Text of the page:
KHN’s Phil Galewitz previews the July 1 launch of a federal website he says “will give consumers a list of all private and government health care plans for individuals and small businesses in their areas,” a service required by the reform bill, and one that has never before been part of the modern system.
The initial site will just provide basic information on each plan, but a planned October upgrade will include what Galewitz called “detailed cost and benefits information,” the precise nature of which is still being negotiated. Insurance groups, predictably, say that sharing all the information HHS plans to provide will just lead to confusion and higher costs. Consumer groups disagree.
Insurers including UnitedHealthcare and Aetna say HHS is going too far in planning to list certain data, such as the percent of claims that health plans deny, the rate at which they cancel policies after customers get sick and the number of times patients appeal coverage decisions. They say the data would mislead potential customers.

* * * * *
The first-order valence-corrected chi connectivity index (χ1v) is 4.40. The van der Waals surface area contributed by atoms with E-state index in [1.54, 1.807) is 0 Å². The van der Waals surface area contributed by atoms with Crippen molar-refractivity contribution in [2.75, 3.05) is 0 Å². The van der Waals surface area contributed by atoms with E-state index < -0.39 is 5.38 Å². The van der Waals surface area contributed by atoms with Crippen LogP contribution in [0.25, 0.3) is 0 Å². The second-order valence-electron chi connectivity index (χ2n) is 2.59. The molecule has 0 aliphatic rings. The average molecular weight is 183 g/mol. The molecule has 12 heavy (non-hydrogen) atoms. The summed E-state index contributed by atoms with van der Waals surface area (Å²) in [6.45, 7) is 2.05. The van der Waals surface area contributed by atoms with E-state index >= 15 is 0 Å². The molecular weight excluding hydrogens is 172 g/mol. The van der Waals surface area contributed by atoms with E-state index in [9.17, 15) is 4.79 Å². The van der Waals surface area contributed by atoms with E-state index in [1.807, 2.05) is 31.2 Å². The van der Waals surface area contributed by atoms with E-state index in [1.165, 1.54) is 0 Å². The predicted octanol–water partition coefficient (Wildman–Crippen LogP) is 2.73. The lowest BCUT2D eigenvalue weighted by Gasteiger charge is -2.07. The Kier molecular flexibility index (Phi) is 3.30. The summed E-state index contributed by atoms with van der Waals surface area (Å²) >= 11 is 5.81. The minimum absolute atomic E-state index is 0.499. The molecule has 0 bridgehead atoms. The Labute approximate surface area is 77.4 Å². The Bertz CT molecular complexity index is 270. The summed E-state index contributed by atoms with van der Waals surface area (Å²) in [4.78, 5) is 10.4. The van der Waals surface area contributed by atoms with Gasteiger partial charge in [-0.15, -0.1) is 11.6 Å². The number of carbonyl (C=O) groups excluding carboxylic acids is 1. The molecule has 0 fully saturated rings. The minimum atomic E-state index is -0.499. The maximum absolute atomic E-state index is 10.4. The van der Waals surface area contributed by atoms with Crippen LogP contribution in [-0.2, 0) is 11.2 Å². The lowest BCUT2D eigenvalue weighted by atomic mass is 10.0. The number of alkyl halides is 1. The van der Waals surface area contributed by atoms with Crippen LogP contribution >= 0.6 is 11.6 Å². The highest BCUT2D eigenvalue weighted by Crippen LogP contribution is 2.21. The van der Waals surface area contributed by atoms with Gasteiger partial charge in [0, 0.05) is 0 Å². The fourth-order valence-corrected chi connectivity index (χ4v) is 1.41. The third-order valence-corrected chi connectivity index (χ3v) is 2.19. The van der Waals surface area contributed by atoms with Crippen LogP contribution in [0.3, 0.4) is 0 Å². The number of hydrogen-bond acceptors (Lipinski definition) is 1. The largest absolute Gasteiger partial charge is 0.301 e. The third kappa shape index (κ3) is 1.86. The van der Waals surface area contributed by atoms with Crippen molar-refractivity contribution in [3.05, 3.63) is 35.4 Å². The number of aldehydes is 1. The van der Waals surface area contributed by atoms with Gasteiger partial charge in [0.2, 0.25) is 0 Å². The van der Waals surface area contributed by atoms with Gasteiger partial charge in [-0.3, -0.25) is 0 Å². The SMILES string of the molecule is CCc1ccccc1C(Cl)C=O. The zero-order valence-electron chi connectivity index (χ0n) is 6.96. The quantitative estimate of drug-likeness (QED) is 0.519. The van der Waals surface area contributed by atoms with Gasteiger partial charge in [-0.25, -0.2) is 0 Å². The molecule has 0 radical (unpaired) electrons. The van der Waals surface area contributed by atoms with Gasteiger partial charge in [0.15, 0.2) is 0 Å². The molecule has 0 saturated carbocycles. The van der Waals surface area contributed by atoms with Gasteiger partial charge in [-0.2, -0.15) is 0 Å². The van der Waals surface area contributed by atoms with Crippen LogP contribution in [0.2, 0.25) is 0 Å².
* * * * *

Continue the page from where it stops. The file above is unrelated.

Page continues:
The site can “be the great equalizer so consumers can have equal access to information and be on the same playing field as insurance companies,” says Elisabeth Benjamin, co-founder of Health Care for All New York, a consumer health care coalition. “The government needs to make the information as open as possible.”
Until 2014, when stricter provisions of the reform bill go into effect and such practices are no longer permitted, the site will list only the “sticker prices” of the plans, and insurers will still be allowed to charge sicker patients more.